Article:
Sunday, February 25, 2007
Extenuate (transitive verb) – A long time ago, this word meant “to lessen the strength of something” or “to make something emaciated,” but those meanings have fallen out of use. Nowadays, this word is most often heard in legal connotations such as “extenuating circumstances.” It means “to lessen the magnitude of something,” so you can see how part of its old meaning has carried forward. If you make something appear less-blameworthy for a crime or less guilty of some act, then you extenuate it.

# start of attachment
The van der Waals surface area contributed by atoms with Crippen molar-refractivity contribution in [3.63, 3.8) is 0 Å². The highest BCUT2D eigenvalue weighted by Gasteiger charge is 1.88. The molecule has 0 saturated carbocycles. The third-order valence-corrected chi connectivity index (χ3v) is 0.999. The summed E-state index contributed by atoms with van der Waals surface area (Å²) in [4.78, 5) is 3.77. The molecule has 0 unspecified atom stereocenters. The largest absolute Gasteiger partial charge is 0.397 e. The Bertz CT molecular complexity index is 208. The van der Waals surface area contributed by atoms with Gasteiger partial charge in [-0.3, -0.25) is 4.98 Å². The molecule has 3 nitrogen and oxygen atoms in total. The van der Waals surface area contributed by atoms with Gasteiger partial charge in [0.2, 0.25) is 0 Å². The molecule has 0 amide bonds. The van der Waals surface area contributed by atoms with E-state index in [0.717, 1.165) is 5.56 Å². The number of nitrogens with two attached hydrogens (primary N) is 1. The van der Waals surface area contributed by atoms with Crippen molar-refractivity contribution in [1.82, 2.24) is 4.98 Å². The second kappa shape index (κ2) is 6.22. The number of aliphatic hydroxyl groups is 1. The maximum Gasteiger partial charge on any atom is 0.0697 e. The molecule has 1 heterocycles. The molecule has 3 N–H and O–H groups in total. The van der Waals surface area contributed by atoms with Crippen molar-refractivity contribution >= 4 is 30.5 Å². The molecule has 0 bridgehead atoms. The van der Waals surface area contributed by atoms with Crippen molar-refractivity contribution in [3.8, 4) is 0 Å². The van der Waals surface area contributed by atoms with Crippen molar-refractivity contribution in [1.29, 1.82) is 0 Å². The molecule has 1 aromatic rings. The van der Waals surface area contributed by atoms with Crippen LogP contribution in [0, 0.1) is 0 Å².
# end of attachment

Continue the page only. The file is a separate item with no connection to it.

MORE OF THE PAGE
Word in a Sentence: In my novel Choices Meant for Gods, Mia’s sympathy for Nigel’s plight extenuates her actions in hiding his highest crime from the authorities.
Your turn! Been watching any Law & Order lately? I bet you can write a great sentence with this word with a little Sam Waterson (isn’t that Jack McCoy’s actor’s name?) inspiration. Yummy.
“Some days, you just want the dragon to win.”
Tags: Choices Meant for Gods, Sandy Lender, grammar, word